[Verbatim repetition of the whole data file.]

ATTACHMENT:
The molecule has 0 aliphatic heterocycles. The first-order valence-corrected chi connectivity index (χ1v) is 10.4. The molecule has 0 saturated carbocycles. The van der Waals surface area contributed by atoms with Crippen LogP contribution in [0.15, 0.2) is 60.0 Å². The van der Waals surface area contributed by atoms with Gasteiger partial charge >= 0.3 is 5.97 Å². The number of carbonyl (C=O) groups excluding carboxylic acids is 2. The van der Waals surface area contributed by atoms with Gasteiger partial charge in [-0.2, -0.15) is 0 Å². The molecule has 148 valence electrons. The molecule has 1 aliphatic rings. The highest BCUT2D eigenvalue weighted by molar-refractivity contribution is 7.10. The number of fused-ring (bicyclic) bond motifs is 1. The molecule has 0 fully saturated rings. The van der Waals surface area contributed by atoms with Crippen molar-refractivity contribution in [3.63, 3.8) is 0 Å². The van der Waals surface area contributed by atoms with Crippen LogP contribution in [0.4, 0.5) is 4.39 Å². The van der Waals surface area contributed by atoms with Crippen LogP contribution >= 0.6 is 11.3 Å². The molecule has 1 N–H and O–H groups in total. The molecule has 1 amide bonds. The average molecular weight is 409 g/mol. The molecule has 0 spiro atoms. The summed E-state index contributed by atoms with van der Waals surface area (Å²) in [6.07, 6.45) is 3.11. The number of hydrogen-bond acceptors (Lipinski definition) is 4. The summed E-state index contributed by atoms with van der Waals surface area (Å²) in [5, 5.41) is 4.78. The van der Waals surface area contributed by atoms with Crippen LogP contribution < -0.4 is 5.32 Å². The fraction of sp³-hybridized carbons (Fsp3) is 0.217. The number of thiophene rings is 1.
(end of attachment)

The molecule has 0 aliphatic heterocycles. The first-order valence-corrected chi connectivity index (χ1v) is 10.4. The molecule has 0 saturated carbocycles. The van der Waals surface area contributed by atoms with Crippen LogP contribution in [0.15, 0.2) is 60.0 Å². The van der Waals surface area contributed by atoms with Gasteiger partial charge >= 0.3 is 5.97 Å². The number of carbonyl (C=O) groups excluding carboxylic acids is 2. The van der Waals surface area contributed by atoms with Gasteiger partial charge in [-0.2, -0.15) is 0 Å². The molecule has 148 valence electrons. The molecule has 1 aliphatic rings. The highest BCUT2D eigenvalue weighted by molar-refractivity contribution is 7.10. The number of fused-ring (bicyclic) bond motifs is 1. The molecule has 0 fully saturated rings. The van der Waals surface area contributed by atoms with Crippen molar-refractivity contribution in [3.63, 3.8) is 0 Å². The van der Waals surface area contributed by atoms with Crippen LogP contribution in [0.4, 0.5) is 4.39 Å². The van der Waals surface area contributed by atoms with Crippen LogP contribution >= 0.6 is 11.3 Å². The molecule has 1 N–H and O–H groups in total. The molecule has 1 amide bonds. The average molecular weight is 409 g/mol. The molecule has 0 spiro atoms. The summed E-state index contributed by atoms with van der Waals surface area (Å²) in [6.07, 6.45) is 3.11. The number of hydrogen-bond acceptors (Lipinski definition) is 4. The summed E-state index contributed by atoms with van der Waals surface area (Å²) in [5, 5.41) is 4.78. The van der Waals surface area contributed by atoms with Crippen LogP contribution < -0.4 is 5.32 Å². The fraction of sp³-hybridized carbons (Fsp3) is 0.217. The number of thiophene rings is 1.